The Mughal Gardens have been modelled on the fabled Mughal gardens of Northern India and Pakistan. Most of the Mughal Emperors were lovers of nature and comissioned a number of gardens including the Shalimar gardens in Srinagar, Kashmir and the gardens of the Taj Mahal in Agra.

Formal Mughal gardens are a geometric ordering of nature. The avenue of trees, pathways, flowering plants, water cascades and fountains are an example of a fusion between Muslim and Hindu styles.

I love how water is used in this garden, I think most people are drawn to water, myself included.

This is certainly a very different style of garden from the botanical gardens we'd seen earlier, water features in both, but in totally different ways.

Lister Park is perfect for a day out. I'd definitely like to return, though next time we'll leave Archie at home so that we can visit Bradford's civic art gallery which is housed in Cartwright Hall in the grounds of Lister Park, as well as the gardens.

Friday 18 April 2014

Garden Visiting In April - Part One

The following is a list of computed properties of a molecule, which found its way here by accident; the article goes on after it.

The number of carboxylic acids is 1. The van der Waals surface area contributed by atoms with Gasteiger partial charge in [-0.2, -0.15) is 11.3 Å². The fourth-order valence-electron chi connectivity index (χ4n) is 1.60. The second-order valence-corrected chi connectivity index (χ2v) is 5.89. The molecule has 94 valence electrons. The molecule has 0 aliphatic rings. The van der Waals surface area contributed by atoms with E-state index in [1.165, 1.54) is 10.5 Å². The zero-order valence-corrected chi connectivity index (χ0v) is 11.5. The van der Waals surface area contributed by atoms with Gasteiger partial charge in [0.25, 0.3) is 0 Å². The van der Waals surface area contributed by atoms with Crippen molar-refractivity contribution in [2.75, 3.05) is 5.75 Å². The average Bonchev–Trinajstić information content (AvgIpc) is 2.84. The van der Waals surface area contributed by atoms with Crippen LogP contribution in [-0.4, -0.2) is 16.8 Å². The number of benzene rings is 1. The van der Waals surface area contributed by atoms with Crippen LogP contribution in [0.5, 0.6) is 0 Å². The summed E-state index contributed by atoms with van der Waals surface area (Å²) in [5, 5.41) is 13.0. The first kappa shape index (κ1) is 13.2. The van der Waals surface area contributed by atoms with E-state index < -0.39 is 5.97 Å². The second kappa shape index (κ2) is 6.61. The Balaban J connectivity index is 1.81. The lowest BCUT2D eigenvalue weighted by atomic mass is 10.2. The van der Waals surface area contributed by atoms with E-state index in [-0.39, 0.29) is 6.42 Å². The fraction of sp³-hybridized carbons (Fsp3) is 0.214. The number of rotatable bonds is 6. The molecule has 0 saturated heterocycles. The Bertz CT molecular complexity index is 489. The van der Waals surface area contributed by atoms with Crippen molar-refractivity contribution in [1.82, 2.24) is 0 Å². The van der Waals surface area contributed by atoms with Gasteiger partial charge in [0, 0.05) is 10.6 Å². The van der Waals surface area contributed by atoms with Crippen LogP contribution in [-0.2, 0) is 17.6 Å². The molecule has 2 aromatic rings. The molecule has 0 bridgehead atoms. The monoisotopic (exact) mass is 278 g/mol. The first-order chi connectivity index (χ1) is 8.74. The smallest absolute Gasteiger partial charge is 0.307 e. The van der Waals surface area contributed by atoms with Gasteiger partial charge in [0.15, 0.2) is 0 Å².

I'm visiting a garden each month through 2014 and whilst searching for somewhere to visit in April, I came across Lister Park in Bradford. It's situated about a mile outside the city centre and has recently been renovated. The thing which attracted me here was that I read it had botanical gardens. After reading this, I was expecting more than I actually found, but it was a lovely morning out last Saturday, nevertheless.

There was plenty of water around the gardens, little streams running through, waterfalls and bridges over the running water.

Archie certainly enjoyed his morning out and found plenty to keep his attention, including two ducks.

This waterfall is a replica of Thornton Force near Ingleton in the Yorkshire Dales. It illustrates a geological theory.

We were a little late for the full hellebore display, but the tulips were just starting to put on a lovely show to compensate.

I'm fascinated by ferns and how they unfurl their fronds.

There was a fabulous patch of wild garlic, it didn't quite have that full pungent smell about it, I suppose that will come in time.

I find corkscrew hazel really weird, how the branches are so contorted. This is a shrub I'd love to have in my own garden, if only I had room.

You can tell that the pieris and the blueberry are from the same family of plants by the flowers, they're so similar.

I don't really know what I was expecting from this garden, there were plenty of plants to see, some plants which I knew and some which I didn't. There were information boards but no plant labels, though perhaps it would be hard to maintain them in a public park. I think it would be good to go back and see how the garden fills out in the summer.